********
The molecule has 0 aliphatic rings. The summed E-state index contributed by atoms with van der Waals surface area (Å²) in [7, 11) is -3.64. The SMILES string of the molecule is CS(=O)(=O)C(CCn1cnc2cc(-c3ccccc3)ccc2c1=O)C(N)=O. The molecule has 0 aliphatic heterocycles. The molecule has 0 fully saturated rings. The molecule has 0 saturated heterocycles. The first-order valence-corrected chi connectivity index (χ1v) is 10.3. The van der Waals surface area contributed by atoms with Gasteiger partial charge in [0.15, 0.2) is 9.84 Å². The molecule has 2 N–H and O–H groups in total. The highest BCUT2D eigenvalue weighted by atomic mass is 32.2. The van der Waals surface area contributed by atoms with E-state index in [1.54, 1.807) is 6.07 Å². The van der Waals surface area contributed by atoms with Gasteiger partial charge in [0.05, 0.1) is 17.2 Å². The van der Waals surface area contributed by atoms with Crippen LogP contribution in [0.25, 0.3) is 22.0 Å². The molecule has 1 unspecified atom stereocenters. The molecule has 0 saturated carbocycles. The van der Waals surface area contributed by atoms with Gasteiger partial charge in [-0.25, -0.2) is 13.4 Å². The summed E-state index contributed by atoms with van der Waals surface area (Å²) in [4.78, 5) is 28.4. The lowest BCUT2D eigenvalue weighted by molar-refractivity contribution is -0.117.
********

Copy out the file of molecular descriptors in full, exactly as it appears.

The molecule has 0 aliphatic rings. The summed E-state index contributed by atoms with van der Waals surface area (Å²) in [7, 11) is -3.64. The SMILES string of the molecule is CS(=O)(=O)C(CCn1cnc2cc(-c3ccccc3)ccc2c1=O)C(N)=O. The molecule has 0 aliphatic heterocycles. The molecule has 0 fully saturated rings. The molecule has 0 saturated heterocycles. The first-order valence-corrected chi connectivity index (χ1v) is 10.3. The van der Waals surface area contributed by atoms with Gasteiger partial charge in [0.15, 0.2) is 9.84 Å². The molecule has 2 N–H and O–H groups in total. The highest BCUT2D eigenvalue weighted by atomic mass is 32.2. The van der Waals surface area contributed by atoms with E-state index in [1.54, 1.807) is 6.07 Å². The van der Waals surface area contributed by atoms with Gasteiger partial charge in [0.05, 0.1) is 17.2 Å². The van der Waals surface area contributed by atoms with Crippen LogP contribution in [0.25, 0.3) is 22.0 Å². The molecule has 1 unspecified atom stereocenters. The molecule has 0 saturated carbocycles. The van der Waals surface area contributed by atoms with Gasteiger partial charge in [-0.25, -0.2) is 13.4 Å². The summed E-state index contributed by atoms with van der Waals surface area (Å²) in [4.78, 5) is 28.4. The lowest BCUT2D eigenvalue weighted by molar-refractivity contribution is -0.117.